Week 1 | Megatrends: ‘The World is Changing’
Extracts from Klaus Schwab, 2016, The Fourth Industrial Revolution (World Economic Forum), pp.14-26, 47-50, 67-73, 91-104.
In the week 1 reading, Schwag examines the possible and emerging new megatrends, which include:
• Autonomous vehicles
• Advanced robotics
• 3D printing
These technological advances are divided into three categories: physical, digital and biological. Each of these are changing rapidly, but it is perhaps digital that will have the most outstanding effect in the years to come.
After listening to Astrid Scott’s lecture last Friday, it left me feeling a bit underwhelmed about the future of the technologies she spoke about. Many of the future designs seemed relatively unnecessary, such as mood reading bracelets, and news updates via a mirror in the morning.
I am definitely more interested in the technological advancements, but more so as they apply to things that have more of a positive impact, and use technology in a way to improve, rather than just to enable.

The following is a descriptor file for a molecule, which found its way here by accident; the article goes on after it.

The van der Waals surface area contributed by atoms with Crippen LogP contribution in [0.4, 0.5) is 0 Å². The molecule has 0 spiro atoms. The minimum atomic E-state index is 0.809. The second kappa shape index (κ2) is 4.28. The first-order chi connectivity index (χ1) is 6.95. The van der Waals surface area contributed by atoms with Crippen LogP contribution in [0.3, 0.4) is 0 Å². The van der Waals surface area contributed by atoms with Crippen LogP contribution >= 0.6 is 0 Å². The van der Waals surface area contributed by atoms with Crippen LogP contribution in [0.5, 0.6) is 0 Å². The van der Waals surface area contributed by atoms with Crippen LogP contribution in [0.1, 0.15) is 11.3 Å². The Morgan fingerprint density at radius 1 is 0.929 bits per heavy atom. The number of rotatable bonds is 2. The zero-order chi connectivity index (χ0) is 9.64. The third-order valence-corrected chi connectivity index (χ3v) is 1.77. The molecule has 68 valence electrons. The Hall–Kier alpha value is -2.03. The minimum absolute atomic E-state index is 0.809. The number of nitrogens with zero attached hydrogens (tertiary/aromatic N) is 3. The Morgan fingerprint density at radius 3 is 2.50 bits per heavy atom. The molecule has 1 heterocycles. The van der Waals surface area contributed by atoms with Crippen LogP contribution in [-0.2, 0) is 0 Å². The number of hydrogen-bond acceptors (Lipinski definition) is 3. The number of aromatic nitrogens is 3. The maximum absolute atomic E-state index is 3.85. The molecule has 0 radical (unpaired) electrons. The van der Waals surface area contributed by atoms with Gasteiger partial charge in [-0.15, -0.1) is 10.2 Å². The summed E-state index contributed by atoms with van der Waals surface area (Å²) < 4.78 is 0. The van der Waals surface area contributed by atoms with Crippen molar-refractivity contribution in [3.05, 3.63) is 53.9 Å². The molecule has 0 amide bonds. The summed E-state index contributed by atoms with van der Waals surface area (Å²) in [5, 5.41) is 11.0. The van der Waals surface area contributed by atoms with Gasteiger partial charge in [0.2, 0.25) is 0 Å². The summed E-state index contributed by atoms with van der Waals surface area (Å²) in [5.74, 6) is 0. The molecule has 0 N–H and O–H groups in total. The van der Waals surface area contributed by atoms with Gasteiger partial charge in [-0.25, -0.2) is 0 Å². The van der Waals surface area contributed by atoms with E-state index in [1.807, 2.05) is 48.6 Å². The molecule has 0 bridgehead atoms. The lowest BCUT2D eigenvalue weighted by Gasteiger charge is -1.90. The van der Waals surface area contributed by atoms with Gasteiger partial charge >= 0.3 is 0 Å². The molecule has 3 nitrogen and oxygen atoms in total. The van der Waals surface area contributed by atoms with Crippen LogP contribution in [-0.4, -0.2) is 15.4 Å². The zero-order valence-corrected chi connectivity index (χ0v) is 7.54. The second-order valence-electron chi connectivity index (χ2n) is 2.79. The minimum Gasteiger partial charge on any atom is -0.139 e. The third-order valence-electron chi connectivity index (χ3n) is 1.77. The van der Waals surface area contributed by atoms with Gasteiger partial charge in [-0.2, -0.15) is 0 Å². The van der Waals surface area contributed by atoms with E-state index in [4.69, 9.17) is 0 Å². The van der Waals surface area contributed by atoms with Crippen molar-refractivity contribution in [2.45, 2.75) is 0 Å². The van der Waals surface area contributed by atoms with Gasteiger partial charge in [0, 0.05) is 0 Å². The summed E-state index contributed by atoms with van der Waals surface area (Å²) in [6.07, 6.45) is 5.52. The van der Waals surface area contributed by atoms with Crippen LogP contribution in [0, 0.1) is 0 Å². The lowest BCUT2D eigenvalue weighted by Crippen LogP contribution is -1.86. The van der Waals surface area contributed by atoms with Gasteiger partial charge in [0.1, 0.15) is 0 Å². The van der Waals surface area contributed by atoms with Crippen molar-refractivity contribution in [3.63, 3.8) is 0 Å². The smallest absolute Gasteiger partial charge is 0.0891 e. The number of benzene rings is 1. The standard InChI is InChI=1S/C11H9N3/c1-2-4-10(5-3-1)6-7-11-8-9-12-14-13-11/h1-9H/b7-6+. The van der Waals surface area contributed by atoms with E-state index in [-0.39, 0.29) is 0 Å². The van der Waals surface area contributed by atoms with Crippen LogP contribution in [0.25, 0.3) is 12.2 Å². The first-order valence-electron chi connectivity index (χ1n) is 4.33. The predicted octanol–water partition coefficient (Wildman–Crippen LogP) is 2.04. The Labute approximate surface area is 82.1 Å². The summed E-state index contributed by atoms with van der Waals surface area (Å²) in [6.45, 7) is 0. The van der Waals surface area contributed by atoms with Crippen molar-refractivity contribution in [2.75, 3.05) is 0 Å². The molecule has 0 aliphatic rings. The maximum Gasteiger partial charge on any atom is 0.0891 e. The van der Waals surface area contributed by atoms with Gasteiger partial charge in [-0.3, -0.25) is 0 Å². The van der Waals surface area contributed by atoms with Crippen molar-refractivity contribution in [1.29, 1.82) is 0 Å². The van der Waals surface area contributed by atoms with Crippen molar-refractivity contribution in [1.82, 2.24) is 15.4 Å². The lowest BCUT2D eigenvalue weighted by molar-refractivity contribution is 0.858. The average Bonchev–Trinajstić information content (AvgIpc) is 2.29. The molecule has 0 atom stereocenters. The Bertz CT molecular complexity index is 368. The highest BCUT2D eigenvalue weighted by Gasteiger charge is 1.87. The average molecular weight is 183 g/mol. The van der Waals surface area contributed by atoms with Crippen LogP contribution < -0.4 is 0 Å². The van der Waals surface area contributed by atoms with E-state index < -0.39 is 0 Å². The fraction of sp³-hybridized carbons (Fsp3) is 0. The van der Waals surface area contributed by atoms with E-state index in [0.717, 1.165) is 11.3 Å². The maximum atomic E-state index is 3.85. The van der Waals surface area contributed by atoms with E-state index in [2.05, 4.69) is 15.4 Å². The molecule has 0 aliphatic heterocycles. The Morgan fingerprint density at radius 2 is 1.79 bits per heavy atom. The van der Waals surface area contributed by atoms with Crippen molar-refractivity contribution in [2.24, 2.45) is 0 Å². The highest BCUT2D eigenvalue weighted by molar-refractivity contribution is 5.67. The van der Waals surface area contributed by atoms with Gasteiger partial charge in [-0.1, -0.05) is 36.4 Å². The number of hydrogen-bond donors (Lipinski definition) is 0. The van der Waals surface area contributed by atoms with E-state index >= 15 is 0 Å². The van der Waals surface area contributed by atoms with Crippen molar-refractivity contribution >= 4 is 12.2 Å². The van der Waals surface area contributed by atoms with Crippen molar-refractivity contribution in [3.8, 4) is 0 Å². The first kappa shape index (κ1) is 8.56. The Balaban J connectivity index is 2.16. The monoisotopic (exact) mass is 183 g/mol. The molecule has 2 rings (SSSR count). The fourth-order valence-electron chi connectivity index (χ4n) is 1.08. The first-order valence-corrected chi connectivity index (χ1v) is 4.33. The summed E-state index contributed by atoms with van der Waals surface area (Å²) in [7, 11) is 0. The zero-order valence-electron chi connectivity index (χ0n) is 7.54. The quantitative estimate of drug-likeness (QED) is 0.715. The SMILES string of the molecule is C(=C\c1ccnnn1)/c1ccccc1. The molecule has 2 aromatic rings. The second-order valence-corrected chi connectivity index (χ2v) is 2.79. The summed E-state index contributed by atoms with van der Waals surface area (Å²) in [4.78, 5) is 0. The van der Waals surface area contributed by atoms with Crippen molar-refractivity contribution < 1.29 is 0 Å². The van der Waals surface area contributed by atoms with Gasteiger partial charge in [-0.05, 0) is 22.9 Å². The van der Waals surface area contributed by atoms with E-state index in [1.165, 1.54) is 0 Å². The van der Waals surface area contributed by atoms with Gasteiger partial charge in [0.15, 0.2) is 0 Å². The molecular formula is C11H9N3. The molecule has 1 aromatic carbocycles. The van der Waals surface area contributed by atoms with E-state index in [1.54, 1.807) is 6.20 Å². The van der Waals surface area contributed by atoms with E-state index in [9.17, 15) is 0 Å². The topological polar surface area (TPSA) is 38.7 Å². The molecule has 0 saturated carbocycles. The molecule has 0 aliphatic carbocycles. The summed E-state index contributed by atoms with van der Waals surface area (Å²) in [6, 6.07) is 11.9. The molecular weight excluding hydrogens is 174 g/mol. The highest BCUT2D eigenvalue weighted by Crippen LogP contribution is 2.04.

While these household items failed to gather much interest, the megatrends mentioned by Schwag started to get my mind racing about the possibilities of the future, and how day to day life will be affected by many of these new concepts. I am holding my breath a little for when 3D printing becomes used in hospitals and food on a commercial scale.
I wonder what the impact of these developments will have on my professional workflow and behaviours, and if this will shake up the pre, production and postproduction model. There is obviously so much that is up in the air at the moment, as it isn’t until after a technology has been rolled out that it can be deemed an actual success. Even good in theory, such as video calling, which never really took off, can be replaced by a more successful version of the same technology, which was Facetime. There weren’t many different significant factors in the function of video calling and Facetime, but they have had significantly different impacts. A strong amount of this is due to outside factors, such as the technological landscape and environment in which they were being released into.